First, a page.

I told him right off that I’m a foodie (although I have a big family and not a big budget), and so I’d be analyzing the products ingredients, as well as tastes and ease of use. That didn’t scare James any as he was confident his products would please. I chose to sample the lime chili and once it came, the kids and I gathered around the pot.
I was going to make it up on the Kelly Kettle but we’d already packed it in anticipation of our move and I had no clue where it was. So, we used the regular stove. We didn’t feel like we were eating fun backpacking food because we didn’t have a fire, but it cooked up quickly and well.
A Backpacking Food Health Challenge
I think I picked chili for the challenge of it. I wanted to see if any of my five kiddos would like the flavor. If they did, I figured we’d be on to something with Valley Food Storage. Three out of the five kids devoured their samples and asked for more. I’m lucky I got any at all.
The two who didn’t care for it were my youngest, a two and a six year old – no big surprise that they didn’t care much for the spice and beans. I, however, really liked it because I have mature taste buds and food sense. It was yummy.
The ingredients of the lime chili are as follows:
- Northern beans
- Pinto beans
- Food starch
- Sea salt
- Bell peppers
- Cumin seed
- Chicken broth
- Cheese and onion powder
- Xanthum gum
- Citric acid
- Black pepper
- Lime juice
- Jalapeño and cayenne pepper
No MSG, no HFCS, no Trans Fats, no Cholesterol and no fillers of any kind.
It is a perfectly pristine food with not one ingredient a foodie might disapprove of? Don’t be daft, it’s food storage food. For emergencies and lean times, we’ll be glad to have food of any kind to eat!
This is the cleanest packaged storage food I’ve seen on the market, though. The sea salt alone is worth purchasing these products, from my perspective. Commonly used, cheap salt is so destructive to your health and so hard on your system. I also love the fact that there’s no high fructose or regular corn syrup.
I haven’t run across an ingredient on their site that I haven’t been able to pronounce or one that has been unfamiliar to me. That is a big plus in my book!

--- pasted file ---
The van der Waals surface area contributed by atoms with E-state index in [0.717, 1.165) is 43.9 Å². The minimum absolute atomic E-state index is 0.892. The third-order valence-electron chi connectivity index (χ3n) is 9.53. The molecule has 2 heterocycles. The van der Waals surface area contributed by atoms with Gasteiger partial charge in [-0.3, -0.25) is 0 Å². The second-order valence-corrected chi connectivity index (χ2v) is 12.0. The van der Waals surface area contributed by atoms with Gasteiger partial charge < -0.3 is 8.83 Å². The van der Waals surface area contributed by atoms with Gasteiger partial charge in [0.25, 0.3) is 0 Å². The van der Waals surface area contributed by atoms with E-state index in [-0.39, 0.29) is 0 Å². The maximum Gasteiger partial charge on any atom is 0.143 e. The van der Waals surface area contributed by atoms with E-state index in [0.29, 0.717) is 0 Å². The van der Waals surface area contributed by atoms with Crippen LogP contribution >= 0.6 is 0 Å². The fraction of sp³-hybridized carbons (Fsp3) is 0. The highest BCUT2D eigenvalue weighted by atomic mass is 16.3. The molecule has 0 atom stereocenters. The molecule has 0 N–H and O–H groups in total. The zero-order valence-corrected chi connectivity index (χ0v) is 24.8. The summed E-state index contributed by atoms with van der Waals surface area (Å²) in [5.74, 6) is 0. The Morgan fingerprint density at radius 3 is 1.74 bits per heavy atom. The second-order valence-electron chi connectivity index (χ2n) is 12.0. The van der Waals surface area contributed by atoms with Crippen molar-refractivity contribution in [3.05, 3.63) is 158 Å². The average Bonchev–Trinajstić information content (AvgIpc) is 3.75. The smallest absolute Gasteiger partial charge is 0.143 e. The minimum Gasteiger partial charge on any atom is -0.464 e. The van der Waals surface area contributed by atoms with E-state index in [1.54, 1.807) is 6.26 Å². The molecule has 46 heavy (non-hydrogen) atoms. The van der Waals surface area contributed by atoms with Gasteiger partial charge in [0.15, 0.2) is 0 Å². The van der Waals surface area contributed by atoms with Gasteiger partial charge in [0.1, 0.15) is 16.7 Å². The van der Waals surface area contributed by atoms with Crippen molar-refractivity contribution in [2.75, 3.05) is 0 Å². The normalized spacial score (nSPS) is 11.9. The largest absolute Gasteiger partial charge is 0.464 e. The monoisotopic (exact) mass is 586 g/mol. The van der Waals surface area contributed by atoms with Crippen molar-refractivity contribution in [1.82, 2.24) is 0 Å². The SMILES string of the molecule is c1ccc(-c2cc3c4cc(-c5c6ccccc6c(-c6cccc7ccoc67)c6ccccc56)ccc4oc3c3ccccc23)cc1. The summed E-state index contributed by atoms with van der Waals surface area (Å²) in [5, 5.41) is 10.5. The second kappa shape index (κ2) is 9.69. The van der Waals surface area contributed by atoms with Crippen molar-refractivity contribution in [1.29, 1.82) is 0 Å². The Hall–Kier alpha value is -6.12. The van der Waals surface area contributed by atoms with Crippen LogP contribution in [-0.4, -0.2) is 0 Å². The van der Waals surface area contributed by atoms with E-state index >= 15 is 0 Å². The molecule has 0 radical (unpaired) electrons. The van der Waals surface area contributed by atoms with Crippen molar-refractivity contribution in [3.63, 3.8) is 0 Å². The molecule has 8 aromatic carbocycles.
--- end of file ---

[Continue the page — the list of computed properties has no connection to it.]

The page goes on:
More Dish on the Ingredients
I asked James a few questions looking for specifics on the ingredients in my chili and thought I’d share them with you, as well as his responses.
Here are my questions on the ingredients:
- Sweet whey – sweetened with what? Source?
- Food starch – from which food? Potato?
- Chicken broth – any other ingredient in the broth besides water and chicken? Actual broth or bouillon?
- Sugar – white/table? Brand? I notice you use “cane sugar” in your strawberry oatmeal – is this simply sugar or something else?
- I love the use of sea salt – thank you!!! Any particular brand of sea salt?
- Is the food processed here in Utah? If so, are there any items sourced “locally” – as in, somewhere in Utah or even the intermountain west?
Here are his responses:
- We don’t really sweeten the whey with anything its just what its called after the process is complete. It differentiates itself from sour whey which is and acid base process.
- Our starch comes from some corn (South American, to try and stay away from GMO) and potatoes.
- We only use cane sugar and we source it out so no brand, same thing on the sea salt.
- Our product are all manufactures here in Utah and we source as much as we can from here but it can change depending on the quality of the crops.
One of my favorite things about their website is that every product has an ingredients label included in it’s listing, along with photos of the food. PLUS, they’ve clearly listed how many servings and whether or not the food is gluten and/or dairy free!
My One Complaint
The only complaint I had from a 72 hour kit and backpacking foods perspective was about the packaging. The mylar bag was sealed up great and would last me 25 years. BUT, it was full of air and wouldn’t squish down in my pack. The amount of food in the bag was small compared to how much space the bag took up (the food bulks when you add water), but I couldn’t justify the space it took up.
It’s a bugger but the only thing I can think of to fix that is to open the package, remove the air and reseal it in a food saver. That would reduce the shelf life, perhaps, but I could at least fit it into my pack. We rotate our food consistently in our 72 hour kits so it’s not something I’m worried about and it certainly won’t prevent me from ordering from Valley Food Storage.
I plan to slowly build up or backpacking food first, as we can afford it, and then move on to some long term items to replace what we have now that is simply not up to my current standards of health and well being. I’m grateful to have any food stored but I’ll be super happy to have healthier options in a time of emergency or need.
Thank you James and the Valley Food Storage team – so glad to have found you!
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*I received one bag of White Bean and Lime Chili for review. I was not compensated in any other way for this post and it reflects my honest opinion of the product. It’s good eatin’.